By DAVE O’SULLIVAN
Austin Gray has to sit back and laugh sometimes when he thinks back at how he was a knucklehead at times during his high school football career at Egg Harbor Township. Going to college and getting thrown in with big, talented dudes can straighten a guy up real quick, though.
Gray, a 2014 EHT graduate, was a good player in high school, but relied more on talent than a grinding work ethic, he said. That’s changed now that he’s at St. Francis (N.Y.) University and playing defensive tackle in the Northeast Conference, going up against NCAA Division I-AA offensive linemen.
“It’s really different,” Gray said when asked to compare high school to college. “There’s more of a culture about everything, and it’s much harder to manage your time. I wasn’t really ready for it. I was very immature, so it took me longer to adapt to everything.”
Gray took a redshirt his freshman year in 2014, and this fall finished up his redshirt sophomore season. He helped lead the Red Flash to a 7-5 record, including a berth in the I-AA playoffs, where St. Francis lost 31-21 to Villanova in the opening round. Gray (6-2, 285) finished the season with 45 tackles, including 8.5 for loss, 3.5 sacks and two forced fumbles. More importantly, he’s been getting after it in the classroom as well. The criminal justice/sociology major is on track to begin a master’s degree program next fall as a redshirt junior. He’s committed himself to getting healthy after playing most of the 2016 season with a torn bicep, and after having surgery he spent a good portion of the winter break working out with former NFL player Dave Klemic at Athlete’s Arbor training center in Linwood.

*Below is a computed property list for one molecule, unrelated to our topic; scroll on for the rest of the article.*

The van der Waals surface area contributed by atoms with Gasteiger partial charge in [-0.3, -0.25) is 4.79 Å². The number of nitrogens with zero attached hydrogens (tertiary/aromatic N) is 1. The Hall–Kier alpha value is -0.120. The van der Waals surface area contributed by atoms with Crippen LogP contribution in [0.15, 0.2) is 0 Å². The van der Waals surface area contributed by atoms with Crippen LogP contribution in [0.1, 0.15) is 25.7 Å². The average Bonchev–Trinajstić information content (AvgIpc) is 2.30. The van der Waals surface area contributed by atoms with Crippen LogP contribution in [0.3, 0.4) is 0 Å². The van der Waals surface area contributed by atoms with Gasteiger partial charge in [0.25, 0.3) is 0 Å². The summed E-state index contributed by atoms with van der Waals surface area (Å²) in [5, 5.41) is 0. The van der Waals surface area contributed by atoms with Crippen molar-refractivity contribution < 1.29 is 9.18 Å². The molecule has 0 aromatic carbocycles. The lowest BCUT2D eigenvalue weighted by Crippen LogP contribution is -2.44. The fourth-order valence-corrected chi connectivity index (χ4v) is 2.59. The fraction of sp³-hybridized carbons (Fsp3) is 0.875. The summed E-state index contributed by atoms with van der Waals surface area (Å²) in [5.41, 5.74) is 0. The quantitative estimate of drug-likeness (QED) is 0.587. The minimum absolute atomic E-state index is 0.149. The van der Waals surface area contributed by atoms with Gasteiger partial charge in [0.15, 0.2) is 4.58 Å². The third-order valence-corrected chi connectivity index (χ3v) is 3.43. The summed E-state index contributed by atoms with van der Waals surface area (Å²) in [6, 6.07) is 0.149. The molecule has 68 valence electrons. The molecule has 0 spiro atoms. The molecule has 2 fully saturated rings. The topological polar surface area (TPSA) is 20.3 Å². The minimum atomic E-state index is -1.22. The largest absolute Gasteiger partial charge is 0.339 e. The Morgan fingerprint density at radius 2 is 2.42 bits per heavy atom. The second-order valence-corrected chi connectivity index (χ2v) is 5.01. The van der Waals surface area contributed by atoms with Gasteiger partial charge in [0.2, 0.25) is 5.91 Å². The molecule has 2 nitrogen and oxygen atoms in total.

“All the little things make you better, day by day. I’ve learned to manage my body and health, that’s the big thing is staying healthy,” Gray said. “Working out at Athlete’s Arbor has been great, they’ve taught me a lot about how to take care of my body. We do speed and conditioning every other day, then we’ll hit the weights, too, and do drill work. Ray Ellis (Holy Spirit) is with us, and Austin Johnson (St. Augustine) if he’s not too busy. It’s a nice group of college athletes over there working on a lot of things.”
Gray said Klemic — an all-state receiver during his days at Mainland who went on to become a hall-of-famer at Northeastern University and who played three seasons with the Kansas City Chiefs — has taught him a lot about maturity and the mental side of preparing to be a good athlete.
“He always preaches that it’s all in your mind, how much you want it. Everybody is capable of (success). I’ve learned how to carry myself. He’s a great mentor and he motivates us. It’s been incredible working with him and his staff. There have been some professional guys who work out with us, and Johnson was drafted. You get a lot of different points of view and what motivates different people, and that’s awesome,” Gray said. “I’ve learned how to use my strength and use my technique more. You get to college and you try to bull-rush somebody, and that doesn’t work.”
Gray said he is really enjoying the college life.
“The coolest thing has been meeting different people, seeing different cultures and different backgrounds. I learn something new every day, honestly,” he said. “School is amazing. I actually should be done next fall, and then I’ll start my master’s degree in the fall. They definitely get you on the right track. I wasn’t sure if I would be able to handle everything, but football has kept me on the right track and kept me focus.”
One regret about his high school playing days? Not taking what his coaches were telling him seriously enough.
“I’ve definitely matured. In college, everybody is as talented as you are and there’s always somebody looking to take your spot, so you have to stay on your toes. You just have to work hard at everything you do, and listen to the little things (that coaches tell you),” Gray said. “I was talking to (former EHT coach Tony) DeRosa a while ago and I was saying how the little things he was always telling me that I didn’t think were important, now my college coaches are saying the same thing. It’s like deja vu all over again. So you really have to listen to everything your coaches are saying (in high school).”
Contact Dave O’Sullivan: firstname.lastname@example.org; on Twitter @GDsullysays
By DAVE O’SULLIVAN